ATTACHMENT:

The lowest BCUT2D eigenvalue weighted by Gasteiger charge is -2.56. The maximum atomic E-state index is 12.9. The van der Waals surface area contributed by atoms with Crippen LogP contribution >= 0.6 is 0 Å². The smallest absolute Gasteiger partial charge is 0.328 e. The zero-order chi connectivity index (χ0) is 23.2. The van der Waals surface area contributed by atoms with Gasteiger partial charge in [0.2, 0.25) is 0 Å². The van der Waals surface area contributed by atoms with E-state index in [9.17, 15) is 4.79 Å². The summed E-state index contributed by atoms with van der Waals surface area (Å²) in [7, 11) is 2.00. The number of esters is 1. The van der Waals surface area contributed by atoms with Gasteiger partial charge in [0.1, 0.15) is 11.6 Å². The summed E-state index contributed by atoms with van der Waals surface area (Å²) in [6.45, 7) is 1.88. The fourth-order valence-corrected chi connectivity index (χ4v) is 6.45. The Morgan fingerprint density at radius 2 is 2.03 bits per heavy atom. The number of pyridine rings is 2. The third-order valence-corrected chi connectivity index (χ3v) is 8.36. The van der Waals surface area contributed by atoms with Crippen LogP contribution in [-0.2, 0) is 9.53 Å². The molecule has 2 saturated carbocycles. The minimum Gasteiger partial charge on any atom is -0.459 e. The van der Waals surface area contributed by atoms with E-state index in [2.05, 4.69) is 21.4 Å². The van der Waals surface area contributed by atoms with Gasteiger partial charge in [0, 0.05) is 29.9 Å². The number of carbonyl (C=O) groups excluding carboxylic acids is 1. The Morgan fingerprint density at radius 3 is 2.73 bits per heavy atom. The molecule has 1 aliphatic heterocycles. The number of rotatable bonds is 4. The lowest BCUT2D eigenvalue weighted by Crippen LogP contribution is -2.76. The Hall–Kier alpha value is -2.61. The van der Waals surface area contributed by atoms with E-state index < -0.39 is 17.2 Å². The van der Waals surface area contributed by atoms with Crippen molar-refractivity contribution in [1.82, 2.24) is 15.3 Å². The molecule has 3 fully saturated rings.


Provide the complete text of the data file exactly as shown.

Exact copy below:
The lowest BCUT2D eigenvalue weighted by Gasteiger charge is -2.56. The maximum atomic E-state index is 12.9. The van der Waals surface area contributed by atoms with Crippen LogP contribution >= 0.6 is 0 Å². The smallest absolute Gasteiger partial charge is 0.328 e. The zero-order chi connectivity index (χ0) is 23.2. The van der Waals surface area contributed by atoms with Gasteiger partial charge in [0.2, 0.25) is 0 Å². The van der Waals surface area contributed by atoms with E-state index in [9.17, 15) is 4.79 Å². The summed E-state index contributed by atoms with van der Waals surface area (Å²) in [7, 11) is 2.00. The number of esters is 1. The van der Waals surface area contributed by atoms with Gasteiger partial charge in [0.1, 0.15) is 11.6 Å². The summed E-state index contributed by atoms with van der Waals surface area (Å²) in [6.45, 7) is 1.88. The fourth-order valence-corrected chi connectivity index (χ4v) is 6.45. The Morgan fingerprint density at radius 2 is 2.03 bits per heavy atom. The number of pyridine rings is 2. The third-order valence-corrected chi connectivity index (χ3v) is 8.36. The van der Waals surface area contributed by atoms with Crippen LogP contribution in [-0.2, 0) is 9.53 Å². The molecule has 2 saturated carbocycles. The minimum Gasteiger partial charge on any atom is -0.459 e. The van der Waals surface area contributed by atoms with E-state index in [2.05, 4.69) is 21.4 Å². The van der Waals surface area contributed by atoms with Gasteiger partial charge in [0, 0.05) is 29.9 Å². The number of carbonyl (C=O) groups excluding carboxylic acids is 1. The Morgan fingerprint density at radius 3 is 2.73 bits per heavy atom. The molecule has 1 aliphatic heterocycles. The number of rotatable bonds is 4. The lowest BCUT2D eigenvalue weighted by Crippen LogP contribution is -2.76. The Hall–Kier alpha value is -2.61. The van der Waals surface area contributed by atoms with E-state index < -0.39 is 17.2 Å². The van der Waals surface area contributed by atoms with Crippen molar-refractivity contribution in [1.82, 2.24) is 15.3 Å². The molecule has 3 fully saturated rings.